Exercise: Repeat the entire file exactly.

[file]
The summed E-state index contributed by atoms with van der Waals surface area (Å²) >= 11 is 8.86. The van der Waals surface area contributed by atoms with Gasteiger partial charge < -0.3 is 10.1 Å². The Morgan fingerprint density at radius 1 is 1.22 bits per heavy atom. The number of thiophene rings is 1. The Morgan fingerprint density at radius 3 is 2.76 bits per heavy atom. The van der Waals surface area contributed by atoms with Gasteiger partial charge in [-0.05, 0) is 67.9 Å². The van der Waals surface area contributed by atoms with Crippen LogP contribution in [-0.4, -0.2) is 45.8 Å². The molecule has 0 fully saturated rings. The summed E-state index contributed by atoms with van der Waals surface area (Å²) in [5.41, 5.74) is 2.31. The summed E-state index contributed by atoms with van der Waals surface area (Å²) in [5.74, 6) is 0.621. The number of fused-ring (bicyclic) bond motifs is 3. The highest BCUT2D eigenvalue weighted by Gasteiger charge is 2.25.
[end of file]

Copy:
The summed E-state index contributed by atoms with van der Waals surface area (Å²) >= 11 is 8.86. The van der Waals surface area contributed by atoms with Gasteiger partial charge < -0.3 is 10.1 Å². The Morgan fingerprint density at radius 1 is 1.22 bits per heavy atom. The number of thiophene rings is 1. The Morgan fingerprint density at radius 3 is 2.76 bits per heavy atom. The van der Waals surface area contributed by atoms with Gasteiger partial charge in [-0.05, 0) is 67.9 Å². The van der Waals surface area contributed by atoms with Crippen LogP contribution in [-0.4, -0.2) is 45.8 Å². The molecule has 0 fully saturated rings. The summed E-state index contributed by atoms with van der Waals surface area (Å²) in [5.41, 5.74) is 2.31. The summed E-state index contributed by atoms with van der Waals surface area (Å²) in [5.74, 6) is 0.621. The number of fused-ring (bicyclic) bond motifs is 3. The highest BCUT2D eigenvalue weighted by Gasteiger charge is 2.25.